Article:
Valls said that secularism was not the negation of religion but the protection of everyone’s right to believe — or not believe. In practice, however, France’s roughly 5 million Muslims have felt targeted because laïcité has mainly translated of late into laws banning head scarves in state schools and face-covering veils in public. The Collective Against Islamophobia in France has said it will file a legal complaint against the Cannes ordinance.

A couple of points must be made here. It is unacceptable that some Muslim communities in Europe enjoy the freedoms of the democracies they live in without accepting the responsibility of upholding the basic values of those societies. After terrorist attacks committed in the name of Islam from Britain to Belgium to Germany to France, it cannot be that imams in European mosques preach hatred against the West or portray the liberty and equality of women as debauchery and prostitution. The French government has rightly expelled 82 preachers of such views who had been living in France.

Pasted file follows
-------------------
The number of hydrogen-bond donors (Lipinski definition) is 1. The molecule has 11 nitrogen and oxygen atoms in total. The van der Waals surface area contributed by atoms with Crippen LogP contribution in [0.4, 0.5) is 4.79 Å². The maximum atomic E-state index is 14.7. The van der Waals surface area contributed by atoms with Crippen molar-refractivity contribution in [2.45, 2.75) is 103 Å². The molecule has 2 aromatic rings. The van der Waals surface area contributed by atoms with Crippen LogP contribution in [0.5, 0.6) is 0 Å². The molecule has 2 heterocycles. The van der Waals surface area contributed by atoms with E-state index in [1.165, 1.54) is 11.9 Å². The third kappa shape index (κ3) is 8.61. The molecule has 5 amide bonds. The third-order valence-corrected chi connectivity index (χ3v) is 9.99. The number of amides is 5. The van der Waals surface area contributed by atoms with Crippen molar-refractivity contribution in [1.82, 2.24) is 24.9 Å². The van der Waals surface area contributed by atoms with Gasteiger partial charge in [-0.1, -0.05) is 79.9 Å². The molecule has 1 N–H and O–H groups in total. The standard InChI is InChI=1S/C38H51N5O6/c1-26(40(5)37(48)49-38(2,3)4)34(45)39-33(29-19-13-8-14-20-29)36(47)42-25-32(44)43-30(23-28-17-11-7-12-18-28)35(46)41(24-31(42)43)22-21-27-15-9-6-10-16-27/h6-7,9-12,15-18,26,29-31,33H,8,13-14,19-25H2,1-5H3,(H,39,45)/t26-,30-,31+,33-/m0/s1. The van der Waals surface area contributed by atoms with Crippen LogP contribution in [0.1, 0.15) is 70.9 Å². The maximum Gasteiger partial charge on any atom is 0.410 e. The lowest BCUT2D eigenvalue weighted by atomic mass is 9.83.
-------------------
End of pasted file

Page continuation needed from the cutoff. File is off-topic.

Leaders of European Muslim communities — the many Muslims who have enjoyed success and integration in Europe — need to stand up day after day and declare, loud and clear, that with the fruits of freedom come the obligations of tolerant citizenship. Paris was not built on backwardness or barbarism or misogyny. Its luminous appeal to all humanity stems from the Enlightenment. The French state, in turn, like other states, must recommit itself to combating prejudice against Muslims.

That said, it is also unacceptable to ban Zanetti’s burkini from beaches. A burkini is not in itself “a political project,” “a counter-society” or a symbol of women’s enslavement, as Valls argued. No, it is a choice of dress reflecting a religious belief protected under the French Constitution. If anything, it is the counter-bikini.

Often the choice to wear one has been imposed through forms of male domination sanctioned by certain readings of Islam and pervasive in societies like Saudi Arabia, but equally it may reflect a woman’s independently embraced identity. That is not for officials to decide. Inside the burkini lurk many different women’s journeys.

Zanetti told Le Monde that she would like to ask a question: “Do French mayors and politicians want to ban the burkini, or just Muslims?” From the distant fastness of Australia that’s a sharp, easy jibe. The French reality is far more difficult, requiring outreach, restraint and good sense from all sides.